Recasting that marketing adage from the consumer’s standpoint, there is indeed an efficiency advantage to keeping one’s business focused on one airline, one hotel chain, one car-rental company. Because I fly the same airline whenever possible, I know the ins and outs of booking flights on that carrier’s website; I’m familiar with the layout of that airline’s terminals at various airports; and I know the carrier’s route network, aircraft types, and seating configurations.
That saves me time and energy, and it saves the airline money.
So even without the miles and extra perks of elite status, there’s a real practical payoff to behaving loyally, both to companies and to their customers.
My favorites: Naming names
The above general considerations, in conjunction with the inevitable intangibles, have led me to favor certain travel suppliers—not because they are “the best” in any definitive sense, but because they consistently meet my individual needs better than the alternatives. Surely the list will change as my priorities shift and travel companies evolve.
For now, though, my short list is as follows:
Airline: American. Can you say “More Room Throughout Coach”? That was the brand name for American’s initiative to increase coach-class pitch on every plane in its fleet. They have since restored tighter seating on some leisure-travel routes. But even with the rollback, travelers stand a better chance of finding themselves in a coach seat with 33 to 34 inches of legroom on American than on any other airline.
(Surprisingly, American’s closest competitor in the comfort-in-coach race is not another Big Six airline; it’s JetBlue. JetBlue offers 33 to 34 inches of legroom in the rear-most two-thirds of its seats on every flight.)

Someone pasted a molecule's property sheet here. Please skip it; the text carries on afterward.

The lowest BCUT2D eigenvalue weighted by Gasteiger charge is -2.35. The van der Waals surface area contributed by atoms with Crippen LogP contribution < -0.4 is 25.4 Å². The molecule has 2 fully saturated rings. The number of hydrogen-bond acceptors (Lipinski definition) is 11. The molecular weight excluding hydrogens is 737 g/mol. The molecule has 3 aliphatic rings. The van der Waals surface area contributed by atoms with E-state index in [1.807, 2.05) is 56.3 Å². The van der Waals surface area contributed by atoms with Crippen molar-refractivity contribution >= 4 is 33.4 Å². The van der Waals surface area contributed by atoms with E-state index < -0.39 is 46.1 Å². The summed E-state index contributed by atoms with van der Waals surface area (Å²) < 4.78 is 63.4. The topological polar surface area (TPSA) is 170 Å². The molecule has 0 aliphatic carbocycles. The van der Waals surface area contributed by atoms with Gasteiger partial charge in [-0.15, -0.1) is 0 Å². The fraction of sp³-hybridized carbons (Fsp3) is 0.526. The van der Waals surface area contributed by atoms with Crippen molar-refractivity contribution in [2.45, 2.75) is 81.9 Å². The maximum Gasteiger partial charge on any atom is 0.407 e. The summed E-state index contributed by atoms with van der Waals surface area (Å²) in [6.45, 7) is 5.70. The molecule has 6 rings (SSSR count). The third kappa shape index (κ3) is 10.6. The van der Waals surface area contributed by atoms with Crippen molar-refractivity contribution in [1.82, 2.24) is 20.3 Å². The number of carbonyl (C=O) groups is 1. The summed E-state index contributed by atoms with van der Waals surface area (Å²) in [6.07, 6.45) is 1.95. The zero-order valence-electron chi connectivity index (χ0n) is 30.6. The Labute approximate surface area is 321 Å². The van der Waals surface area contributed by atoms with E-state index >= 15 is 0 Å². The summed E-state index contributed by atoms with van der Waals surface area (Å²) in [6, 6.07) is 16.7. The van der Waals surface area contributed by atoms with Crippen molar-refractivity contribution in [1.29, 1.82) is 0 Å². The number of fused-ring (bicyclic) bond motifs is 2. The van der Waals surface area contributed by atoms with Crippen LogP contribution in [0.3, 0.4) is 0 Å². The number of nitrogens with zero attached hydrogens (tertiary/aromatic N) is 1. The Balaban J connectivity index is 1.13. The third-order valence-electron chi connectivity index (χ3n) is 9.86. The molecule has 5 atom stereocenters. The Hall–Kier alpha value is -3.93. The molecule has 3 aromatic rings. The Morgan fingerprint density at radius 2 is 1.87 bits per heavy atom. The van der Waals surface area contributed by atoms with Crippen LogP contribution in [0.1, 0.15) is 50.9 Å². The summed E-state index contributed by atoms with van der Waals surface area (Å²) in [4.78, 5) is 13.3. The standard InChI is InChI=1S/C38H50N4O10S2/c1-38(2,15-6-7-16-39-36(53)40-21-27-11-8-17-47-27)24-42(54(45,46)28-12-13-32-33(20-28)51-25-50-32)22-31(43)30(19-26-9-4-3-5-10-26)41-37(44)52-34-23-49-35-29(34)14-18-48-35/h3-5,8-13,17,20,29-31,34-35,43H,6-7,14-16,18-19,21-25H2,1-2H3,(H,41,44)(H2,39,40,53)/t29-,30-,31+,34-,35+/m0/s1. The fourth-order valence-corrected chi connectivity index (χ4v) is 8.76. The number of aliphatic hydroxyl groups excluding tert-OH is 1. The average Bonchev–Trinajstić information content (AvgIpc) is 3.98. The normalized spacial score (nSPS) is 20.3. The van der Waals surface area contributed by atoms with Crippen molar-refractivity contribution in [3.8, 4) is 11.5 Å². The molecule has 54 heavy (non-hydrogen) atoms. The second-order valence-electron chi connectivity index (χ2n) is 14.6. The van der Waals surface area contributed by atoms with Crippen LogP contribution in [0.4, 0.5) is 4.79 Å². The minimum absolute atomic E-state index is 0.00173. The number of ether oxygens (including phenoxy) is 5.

In all, American’s total package—comfort, extensive network, industry-leading mileage program, good prospects for survival—make it a solid value. Loyalty follows.
Hotel chain: Hampton Inn. A member of the Hilton “family” of hotels, the Hampton Inn brand has become my first choice for both business and leisure trips.
Most properties feature free wi-fi Internet access, a complimentary breakfast buffet, good-sized rooms with adequate work areas, and indoor pools.
And the room rates are typically half those charged by full-service hotels.
Rental car company: Alamo. The service at Hertz and Avis is probably a cut above Alamo’s. But Alamo does an adequate job, and its prices are low enough to more than offset the service deficit. (The last time I compared Alamo’s and Hertz’s rates, the savings at Alamo were enough to cover two hotel nights at a Hampton Inn.)
My favorites may not be universal favorites given the variety of needs and preferences among the traveling public. But should you base your decision about where to place your loyalty on value, comfort, and dependability as I do, you too can travel like an expert.